While using these tools had some obvious challenges, the students could still create a cohesive and engaging poster series. The students first developed a strong idea for their work and experimented with the tools. They embraced the limitations of the programs and found ways to create unifying design treatments. Even using this unexpected method of image-making, It was apparent that a designer had created the posters because there was a sense of control and intentionality.
Having a clear objective and developing a methodology to communicate defines a designer, much more than the tool itself. Intentionality is everything.
"It must be fun making things pretty all day."
This comment is frequently delivered by someone who doesn't know what else to say. While well-intentioned, this comment feels the most reductive and misleading about what a graphic designer does.
"Pretty" is wildly subjective and too ambiguous. People who share this comment usually mean that you're successful at polishing other people's content off and making minutia changes to make it ready for a broader audience to purchase it.
This is not totally off-kilter, but it bothers me for two reasons: first, it diminishes the process and strategy that gets invested into a project by reducing it to arbitrary choices based on aesthetics; and second, it implies that a designer is always working on other people's content and not their own, with the primary intention of making it marketable.
Design starts with research, continues into planning, extends into experimentation, and ends with something that starts to feel complete. Critical thinking, being resourceful, and an ability to break down a project into a series of steps will take you a lot further than merely having an eye for design. Strong visual sensibilities are essential to the profession, too, but without a process and a plan, the skillset gets lost. It's the difference between being a graphic designer and simply an extra set of hands.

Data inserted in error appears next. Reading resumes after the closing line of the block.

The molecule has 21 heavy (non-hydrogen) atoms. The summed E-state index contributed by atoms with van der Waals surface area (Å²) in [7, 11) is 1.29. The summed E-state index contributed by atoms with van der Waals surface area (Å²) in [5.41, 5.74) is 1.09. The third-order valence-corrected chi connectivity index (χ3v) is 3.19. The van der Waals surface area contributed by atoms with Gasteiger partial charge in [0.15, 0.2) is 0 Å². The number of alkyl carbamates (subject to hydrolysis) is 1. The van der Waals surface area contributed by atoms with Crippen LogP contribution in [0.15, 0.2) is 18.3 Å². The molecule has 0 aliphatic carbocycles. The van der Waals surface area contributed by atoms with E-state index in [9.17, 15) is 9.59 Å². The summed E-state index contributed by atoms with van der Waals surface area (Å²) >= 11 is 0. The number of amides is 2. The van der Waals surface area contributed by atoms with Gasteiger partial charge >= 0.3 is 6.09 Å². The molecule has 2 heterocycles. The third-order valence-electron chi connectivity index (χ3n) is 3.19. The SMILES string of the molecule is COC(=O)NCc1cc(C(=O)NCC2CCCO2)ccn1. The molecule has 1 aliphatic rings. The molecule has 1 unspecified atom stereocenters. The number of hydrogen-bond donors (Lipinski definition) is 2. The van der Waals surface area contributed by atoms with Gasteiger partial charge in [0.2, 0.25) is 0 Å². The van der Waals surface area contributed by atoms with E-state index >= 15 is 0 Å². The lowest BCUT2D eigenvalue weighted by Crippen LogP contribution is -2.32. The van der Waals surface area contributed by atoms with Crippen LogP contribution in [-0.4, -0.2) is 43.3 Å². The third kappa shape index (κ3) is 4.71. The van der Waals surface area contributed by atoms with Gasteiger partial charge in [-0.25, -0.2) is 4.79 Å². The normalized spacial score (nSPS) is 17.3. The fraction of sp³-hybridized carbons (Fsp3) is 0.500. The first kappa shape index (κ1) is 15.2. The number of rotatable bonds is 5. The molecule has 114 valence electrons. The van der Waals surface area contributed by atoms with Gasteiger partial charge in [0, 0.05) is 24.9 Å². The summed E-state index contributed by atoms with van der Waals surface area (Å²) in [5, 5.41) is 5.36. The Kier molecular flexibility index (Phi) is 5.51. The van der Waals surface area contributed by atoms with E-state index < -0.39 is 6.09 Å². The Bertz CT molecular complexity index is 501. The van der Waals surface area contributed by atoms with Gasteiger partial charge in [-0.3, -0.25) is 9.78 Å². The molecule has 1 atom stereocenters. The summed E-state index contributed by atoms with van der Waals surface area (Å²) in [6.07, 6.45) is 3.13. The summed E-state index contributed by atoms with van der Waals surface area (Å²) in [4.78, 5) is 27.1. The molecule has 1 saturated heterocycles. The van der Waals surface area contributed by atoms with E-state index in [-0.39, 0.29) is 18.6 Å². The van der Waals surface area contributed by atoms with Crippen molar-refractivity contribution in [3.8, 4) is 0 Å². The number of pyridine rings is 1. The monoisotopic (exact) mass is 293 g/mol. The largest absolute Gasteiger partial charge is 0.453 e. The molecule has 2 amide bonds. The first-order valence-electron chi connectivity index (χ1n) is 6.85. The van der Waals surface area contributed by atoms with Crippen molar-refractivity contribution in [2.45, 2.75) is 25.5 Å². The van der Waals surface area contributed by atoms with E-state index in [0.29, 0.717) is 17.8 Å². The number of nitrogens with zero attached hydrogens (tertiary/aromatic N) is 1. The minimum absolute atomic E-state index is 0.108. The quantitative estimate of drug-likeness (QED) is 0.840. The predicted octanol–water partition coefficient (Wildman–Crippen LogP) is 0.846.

If it isn't apparent by now, graphic designers have a varied skillset that feels much more like a framework or philosophy than a job title. For this reason, designers are successful at developing a visual representation of an idea and the idea itself.
Many designers are excellent strategists, copywriters, and art directors because they can communicate through a variety of content and create a common theme throughout all of these executions.
Selecting who to work with, what order items will be positioned in, what kind of message should be emphasized, and researching photographers are all "invisible design choices" that significantly impact a project. For the sake of efficiency, it can be best to collaborate with a team, but never underestimate what one individual is capable of doing.
Anything can be graphic design. We frequently associate it with consumer-based products because that's where many people experience it first hand, but it's not confined to something that can sell products. The design process can help you be a better communicator and perhaps teach others something new. Design can also be used for personal expression, self-publishing, or providing information to an audience that might not access it. The possibilities are endless.
So, as you can see, describing what a designer does can be a little lengthy and leave the inquirer feeling like they got more than what they asked for. Next time you get asked this, be prepared to sit down and chat for a while!